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Make Your French Drain The Best It Can Be: Four Considerations To Keep In Mind When Installing A French Drain.

A flooded basement is definitely not a pleasant experience for homeowners, and as a result, a number of methods have been developed in an effort to prevent flooding. One such option for preventing basement flooding is the installation of an interior French drain. A countless number of basements have been retrofitted with French drains due to their relative low cost and the consistent, reliable flood control they provide. However, it's important to understand a few factors that will make a French drain installation the best it can possibly be; below is what you should know if you are considering installing a French drain in your basement:

Drain pipe material choices

A French drains contains pipe, known as "tile", that collect water and carries it to a sump.  In most circumstances, a four or six-inch diameter pipe is suitable for use in a residential interior French drain, though you are likely to find other sizes in-use. There are several options to choose from when it comes to drain pipe materials and types, though the most popular choices are made from polyvinylchloride (PVC) and high-density polyethylene (HDPE). Below is an explanation of each type of pipe and a few advantages each can offer:

  • PVC pipe – this type of pipe is commonly used in a variety of plumbing applications, including water supply lines and sewer lines. Installed in a French drain, PVC pipe is structurally-strong, fast-flowing and can be cleaned with rotary plumbing tools. In addition, PVC pipe is easily worked by hand, and there are numerous fittings commercially available for making simple "fit and cement" connections.
  • HDPE pipe – specifically designed for use in drainage applications, HDPE pipe is usually sold in corrugated, flexible sections. It can be purchased with pre-drilled drain holes, and its flexibility allows it to be readily conformed to various curvatures and slopes without the need to use fittings. In addition, HDPE pipe is less expensive per-foot than PVC, so it is an affordable option for most homeowners.

Foundation design and construction

Most homes with a basement are built upon a foundation that rests upon a separate concrete footer. In this instance, the footer also supports the vertical walls. However, some foundations are poured as part of a one-piece (monolithic) construction process. That means the concrete floor of the basement also serves as a footer for the walls.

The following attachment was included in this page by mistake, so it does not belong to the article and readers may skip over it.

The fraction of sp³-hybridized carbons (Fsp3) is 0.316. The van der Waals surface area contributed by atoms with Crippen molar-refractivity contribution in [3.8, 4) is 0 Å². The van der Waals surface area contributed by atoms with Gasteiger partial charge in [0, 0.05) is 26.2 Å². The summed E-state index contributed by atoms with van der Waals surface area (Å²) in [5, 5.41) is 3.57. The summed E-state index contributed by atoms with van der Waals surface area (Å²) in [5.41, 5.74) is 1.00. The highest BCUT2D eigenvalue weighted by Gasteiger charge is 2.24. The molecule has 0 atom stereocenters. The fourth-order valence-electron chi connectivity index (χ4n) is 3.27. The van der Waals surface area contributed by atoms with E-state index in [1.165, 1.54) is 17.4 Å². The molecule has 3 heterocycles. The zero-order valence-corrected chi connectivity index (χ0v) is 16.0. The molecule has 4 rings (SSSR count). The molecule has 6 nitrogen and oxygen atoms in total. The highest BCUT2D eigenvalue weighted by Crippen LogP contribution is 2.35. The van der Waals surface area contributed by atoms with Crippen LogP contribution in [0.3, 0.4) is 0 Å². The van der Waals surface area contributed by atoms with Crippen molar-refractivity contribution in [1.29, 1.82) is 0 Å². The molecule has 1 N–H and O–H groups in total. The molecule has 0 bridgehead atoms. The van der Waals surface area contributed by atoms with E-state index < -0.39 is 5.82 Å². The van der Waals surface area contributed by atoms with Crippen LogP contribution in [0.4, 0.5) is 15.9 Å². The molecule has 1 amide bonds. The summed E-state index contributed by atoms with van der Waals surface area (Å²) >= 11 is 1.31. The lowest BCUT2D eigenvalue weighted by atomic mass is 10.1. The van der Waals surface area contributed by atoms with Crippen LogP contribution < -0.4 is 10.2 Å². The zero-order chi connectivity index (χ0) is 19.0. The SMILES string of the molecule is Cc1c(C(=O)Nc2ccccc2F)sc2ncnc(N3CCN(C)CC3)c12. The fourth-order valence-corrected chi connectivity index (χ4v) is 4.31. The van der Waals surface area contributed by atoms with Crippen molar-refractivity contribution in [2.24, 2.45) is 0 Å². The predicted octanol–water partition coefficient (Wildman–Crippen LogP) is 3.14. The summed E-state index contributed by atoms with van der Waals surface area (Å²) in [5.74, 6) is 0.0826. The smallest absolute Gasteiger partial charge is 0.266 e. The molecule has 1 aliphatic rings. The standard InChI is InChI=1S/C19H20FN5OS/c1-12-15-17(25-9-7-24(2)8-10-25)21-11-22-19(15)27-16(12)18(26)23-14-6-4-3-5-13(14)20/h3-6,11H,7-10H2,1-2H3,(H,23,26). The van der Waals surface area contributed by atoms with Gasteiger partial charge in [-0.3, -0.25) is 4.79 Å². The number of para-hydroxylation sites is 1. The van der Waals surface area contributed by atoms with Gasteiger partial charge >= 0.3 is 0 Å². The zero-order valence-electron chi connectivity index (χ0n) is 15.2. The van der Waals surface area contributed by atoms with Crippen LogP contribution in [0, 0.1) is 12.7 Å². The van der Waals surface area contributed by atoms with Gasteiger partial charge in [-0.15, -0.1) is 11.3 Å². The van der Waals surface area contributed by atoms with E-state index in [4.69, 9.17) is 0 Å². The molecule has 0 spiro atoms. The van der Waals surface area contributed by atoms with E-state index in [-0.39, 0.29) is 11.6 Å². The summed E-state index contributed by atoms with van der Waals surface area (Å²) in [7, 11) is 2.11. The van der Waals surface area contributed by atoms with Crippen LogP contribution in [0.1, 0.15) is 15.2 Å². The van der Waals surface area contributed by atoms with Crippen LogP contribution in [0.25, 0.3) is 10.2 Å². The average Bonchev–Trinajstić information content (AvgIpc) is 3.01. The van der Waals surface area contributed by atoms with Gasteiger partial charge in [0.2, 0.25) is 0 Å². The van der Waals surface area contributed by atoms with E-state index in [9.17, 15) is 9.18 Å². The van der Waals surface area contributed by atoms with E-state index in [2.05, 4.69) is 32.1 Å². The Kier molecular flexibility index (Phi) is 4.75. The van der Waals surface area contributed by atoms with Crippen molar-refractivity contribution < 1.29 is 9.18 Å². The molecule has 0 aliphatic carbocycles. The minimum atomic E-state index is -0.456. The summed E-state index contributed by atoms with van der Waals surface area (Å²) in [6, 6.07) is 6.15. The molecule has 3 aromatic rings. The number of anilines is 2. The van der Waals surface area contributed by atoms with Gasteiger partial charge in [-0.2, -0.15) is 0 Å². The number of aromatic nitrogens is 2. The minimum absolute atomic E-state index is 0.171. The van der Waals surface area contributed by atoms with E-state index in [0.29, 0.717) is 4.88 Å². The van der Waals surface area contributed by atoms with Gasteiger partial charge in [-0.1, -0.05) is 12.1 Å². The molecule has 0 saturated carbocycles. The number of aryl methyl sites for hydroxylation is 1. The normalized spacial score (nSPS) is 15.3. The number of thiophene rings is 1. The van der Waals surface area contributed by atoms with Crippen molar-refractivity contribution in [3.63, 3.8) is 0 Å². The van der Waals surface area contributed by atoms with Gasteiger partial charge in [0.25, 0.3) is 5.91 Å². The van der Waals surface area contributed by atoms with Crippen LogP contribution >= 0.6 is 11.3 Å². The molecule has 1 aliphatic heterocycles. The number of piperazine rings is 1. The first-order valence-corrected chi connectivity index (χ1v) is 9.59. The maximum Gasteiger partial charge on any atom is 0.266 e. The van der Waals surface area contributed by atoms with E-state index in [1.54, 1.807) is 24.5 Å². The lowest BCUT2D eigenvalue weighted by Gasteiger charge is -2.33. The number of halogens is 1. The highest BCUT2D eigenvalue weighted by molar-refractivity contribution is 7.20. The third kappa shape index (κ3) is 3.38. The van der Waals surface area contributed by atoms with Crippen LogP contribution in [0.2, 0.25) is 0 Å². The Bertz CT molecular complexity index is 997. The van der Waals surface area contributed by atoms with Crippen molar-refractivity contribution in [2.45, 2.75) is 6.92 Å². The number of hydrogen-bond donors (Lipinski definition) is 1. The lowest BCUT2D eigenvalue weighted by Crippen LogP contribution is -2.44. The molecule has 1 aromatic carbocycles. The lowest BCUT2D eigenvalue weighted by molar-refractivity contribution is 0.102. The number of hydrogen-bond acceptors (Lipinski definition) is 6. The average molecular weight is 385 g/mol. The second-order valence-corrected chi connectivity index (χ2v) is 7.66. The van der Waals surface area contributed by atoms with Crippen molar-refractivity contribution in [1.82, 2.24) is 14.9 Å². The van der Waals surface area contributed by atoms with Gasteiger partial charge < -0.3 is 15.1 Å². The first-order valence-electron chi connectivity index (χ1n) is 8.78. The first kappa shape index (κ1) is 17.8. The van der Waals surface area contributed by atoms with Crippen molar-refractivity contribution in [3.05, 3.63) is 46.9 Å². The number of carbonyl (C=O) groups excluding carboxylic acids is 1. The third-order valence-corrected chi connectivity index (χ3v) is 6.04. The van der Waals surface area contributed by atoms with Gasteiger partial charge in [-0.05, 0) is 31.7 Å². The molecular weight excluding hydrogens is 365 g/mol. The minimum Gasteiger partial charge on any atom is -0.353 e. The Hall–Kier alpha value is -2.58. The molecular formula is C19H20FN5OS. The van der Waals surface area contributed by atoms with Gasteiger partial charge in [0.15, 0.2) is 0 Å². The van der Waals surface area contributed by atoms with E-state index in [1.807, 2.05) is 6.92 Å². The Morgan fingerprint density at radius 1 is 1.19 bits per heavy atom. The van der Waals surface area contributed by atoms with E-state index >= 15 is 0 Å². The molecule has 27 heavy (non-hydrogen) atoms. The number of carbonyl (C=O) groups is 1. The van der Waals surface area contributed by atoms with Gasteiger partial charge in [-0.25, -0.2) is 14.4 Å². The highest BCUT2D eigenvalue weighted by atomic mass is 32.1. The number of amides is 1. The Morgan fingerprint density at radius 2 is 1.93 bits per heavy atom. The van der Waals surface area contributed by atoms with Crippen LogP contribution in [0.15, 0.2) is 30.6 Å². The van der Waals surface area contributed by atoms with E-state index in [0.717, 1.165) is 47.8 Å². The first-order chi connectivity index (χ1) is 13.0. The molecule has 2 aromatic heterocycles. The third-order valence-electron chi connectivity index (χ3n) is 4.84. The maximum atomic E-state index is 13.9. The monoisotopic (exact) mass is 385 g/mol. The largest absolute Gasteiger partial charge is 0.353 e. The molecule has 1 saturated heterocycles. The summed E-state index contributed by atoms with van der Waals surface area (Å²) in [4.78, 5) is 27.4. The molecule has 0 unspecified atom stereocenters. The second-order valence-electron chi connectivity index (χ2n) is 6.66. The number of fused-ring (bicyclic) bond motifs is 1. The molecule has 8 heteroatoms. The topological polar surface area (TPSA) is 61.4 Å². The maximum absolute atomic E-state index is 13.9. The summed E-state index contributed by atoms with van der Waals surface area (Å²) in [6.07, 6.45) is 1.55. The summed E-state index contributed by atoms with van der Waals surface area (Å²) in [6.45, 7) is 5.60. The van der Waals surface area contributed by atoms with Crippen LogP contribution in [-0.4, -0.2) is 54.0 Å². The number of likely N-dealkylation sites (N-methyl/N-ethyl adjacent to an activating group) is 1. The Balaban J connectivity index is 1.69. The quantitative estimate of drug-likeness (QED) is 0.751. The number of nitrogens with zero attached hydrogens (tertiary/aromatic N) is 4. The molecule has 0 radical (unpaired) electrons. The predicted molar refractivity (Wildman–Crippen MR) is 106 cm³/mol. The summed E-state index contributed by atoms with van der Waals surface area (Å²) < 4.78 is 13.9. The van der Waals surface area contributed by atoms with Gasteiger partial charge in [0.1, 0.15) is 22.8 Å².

If your home's foundation is monolithic, then you need to be cautious when installing an interior French drain; breaking through the basement floor for the purpose of installing a trench may create a structural breach. Such a breach could significantly weaken and damage your home's structure. Always consult with an architect or engineer before breaking through a monolithic floor to see if it is safe or if you need to explore other alternatives for drainage.

Wall flanges

While not strictly necessary, a flange that directs moisture pushing through the basement walls can contribute to a well-functioning French drain. Flanges are installed next to the basement walls, and they are either integrated with a specially-designed drain tile or added to the overall system. Flanges eliminate the concern about water failing to reach the drain tile and pooling and stagnating behind or beneath the tile.

Filtering and aggregate choices

A French drain rests within a bed of some type of aggregate material, usually gravel, that serves to support and protect the pipe. In addition, the gravel serves as a filter for trapping soil and sand particles that work their way into the basement through seepage.

An inappropriately sized gravel can lessen the effectiveness of a French drain; if the gravel is  too large, the water will not be adequately filtered as it works its way toward the drain tile. Conversely, gravel that is too small will become clogged with particles, and it could prevent the water from draining properly, if at all. No one gravel size is best for every situation, so you will want to discuss your options with a qualified installer who can help you make an informed decision.\

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About Me

Choosing The Best Construction Crew and Contractor

If you're considering having any type of building constructed, I hope that you read my blog first. My name is Nathan McAllister and in this blog I will explain the responsibilities of a construction contractor. You'll find out what questions you need to ask contractors before hiring one for the job. Before I hired a construction crew and a contractor to build my house, I went through all of the essential steps to make sure I hired the right team for the job. Before interviewing several contractors, I did my research first to learn what I needed to know. Because I was well informed before making my decision, the construction crew and contractor I hired did an excellent job. I wanted to share my knowledge with other people so they would also know how to select the right people for the job.

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